Gros Ventre Cellars High Country White 2019  Front Label
Gros Ventre Cellars High Country White 2019  Front LabelGros Ventre Cellars High Country White 2019  Front Bottle Shot

Gros Ventre Cellars High Country White 2019

  • V90
750ML / 12.9% ABV
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3.9 8 Ratings
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3.9 8 Ratings
750ML / 12.9% ABV

Winemaker Notes

This 4th vintage of the High Country White sees Arneis taking the driver’s seat and Grenache Blanc riding shotgun. Fiano and Picpoul figure prominently as well, while touches of Sauvignon Blanc and Vermentino elevate the final blend. Subtle chamomile and lavender aromas lead to hints of lime, flint, and salty ocean breeze. Medium bodied and refreshing, the finish is long, layered, and framed by bright acidity.

Critical Acclaim

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V 90
The 2019 High Country White is a unique blend of 26% Arneis, 22% Grenache Blanc, 20% Fiano, 15% Picpoul Blanc, 10% Sauvignon Blanc and 7% Vermentino. Bright, floral and lifted, with terrific energy, the 2019 has so much to offer. This blend works so well in capturing an intriguing mix of texture and energy. Citrus, mineral and white flower nuances linger.
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Gros Ventre Cellars

Gros Ventre Cellars

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Gros Ventre Cellars, California
Founded in 2008, Gros Ventre Cellars has been over 20 years in the making. After college, Chris spent several years tasting and selling mostly European wines in shops and restaurants as a sommelier, which shaped his palate and led him towards wine production. Starting in 2003, he began working at several high profile wineries including Williams-Selyem, Marcassin, and Skinner Vineyards, one of the Sierra Foothills' most notable estates. Through his work at both Skinner and Gros Ventre, Chris was named one of the San Francisco Chronicle’s Winemakers to Watch by Jon Bonné. In the winery, minimal handling is the focus, with native fermentation, no extended maceration, no lees stirring, and no fining or filtration. Gros Ventre’s production centers around Pinot Noir grown in cool, coastal sites. Additional vineyards in the foothills are distinguished for their considerable elevation to ensure freshness. All of the sites employed are farmed by hands-on growers focused on sustainability. About the name? Its meaning is two-fold: In Jackson Hole, Chris and Sarah met near the Gros Ventre River. Gros Ventre is also French for "big belly", which is most appropriate as Sarah was pregnant with their first child during the inaugural vintage! Pronounced "Grow Vant."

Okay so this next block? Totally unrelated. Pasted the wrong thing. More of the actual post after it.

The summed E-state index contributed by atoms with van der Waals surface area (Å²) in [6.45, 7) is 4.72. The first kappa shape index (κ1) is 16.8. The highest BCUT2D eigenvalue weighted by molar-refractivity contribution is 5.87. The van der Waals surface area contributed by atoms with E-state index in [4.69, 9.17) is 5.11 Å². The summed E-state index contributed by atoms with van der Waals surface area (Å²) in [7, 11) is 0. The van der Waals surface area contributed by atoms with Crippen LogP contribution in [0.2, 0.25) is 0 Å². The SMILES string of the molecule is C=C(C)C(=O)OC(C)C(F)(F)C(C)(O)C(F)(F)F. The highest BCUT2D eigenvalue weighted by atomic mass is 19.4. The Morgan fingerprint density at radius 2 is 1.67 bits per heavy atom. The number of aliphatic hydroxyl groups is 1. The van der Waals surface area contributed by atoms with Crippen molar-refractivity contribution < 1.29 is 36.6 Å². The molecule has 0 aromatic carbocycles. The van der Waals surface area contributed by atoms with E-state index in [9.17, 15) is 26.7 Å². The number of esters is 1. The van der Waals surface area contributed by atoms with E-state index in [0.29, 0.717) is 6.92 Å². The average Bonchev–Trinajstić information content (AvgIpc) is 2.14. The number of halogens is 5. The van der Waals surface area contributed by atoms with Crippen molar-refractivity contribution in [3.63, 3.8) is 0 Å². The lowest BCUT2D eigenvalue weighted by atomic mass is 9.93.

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El Dorado Wine

Sierra Foothills, California

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As home to California’s highest altitude vineyards, El Dorado is also one of its oldest wine growing regions. When gold miners settled here in the late 1800s, many also planted vineyards and made wine to quench its local demand.

By 1870, El Dorado County, as part of the greater Sierra Foothills growing area, was among the largest wine producers in the state, behind only Los Angeles and Sonoma counties. The local wine industry enjoyed great success until just after the turn of the century when fortune-seekers moved elsewhere and its population diminished. With Prohibition, winemaking and grape growing was totally abandoned. But some of these vines still exist today and are the treasure chest of the Sierra Foothills as we know them.

El Dorado has a diverse terrain with elevations ranging from 1,200 to 3,500 feet, creating countless mesoclimates for its vineyards. This diversity allows success with a wide range of grapes including whites like Gewurztraminer and Sauvignon Blanc, as well as for reds, Grenache, Syrah, Tempranillo, Barbera and especially, Zinfandel.

Soils tend to be fine-grained volcanic rock, shale and decomposed granite. Summer days are hot but nights are cool and the area typically gets ample precipitation in the form or rain or snow in the winter.

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With hundreds of white grape varieties to choose from, winemakers have the freedom to create a virtually endless assortment of blended white wines. In many European regions, strict laws are in place determining the set of varieties that may be used in white wine blends, but in the New World, experimentation is permitted and encouraged. Blending can be utilized to enhance balance or create complexity, lending different layers of flavors and aromas. For example, a variety that creates a soft and full-bodied white wine blend, like Chardonnay, would do well combined with one that is more fragrant and naturally high in acidity. Sometimes small amounts of a particular variety are added to boost color or aromatics. Blending can take place before or after fermentation, with the latter, more popular option giving more control to the winemaker over the final qualities of the wine.

EWLCAGRVHCW19_2019 Item# 712151

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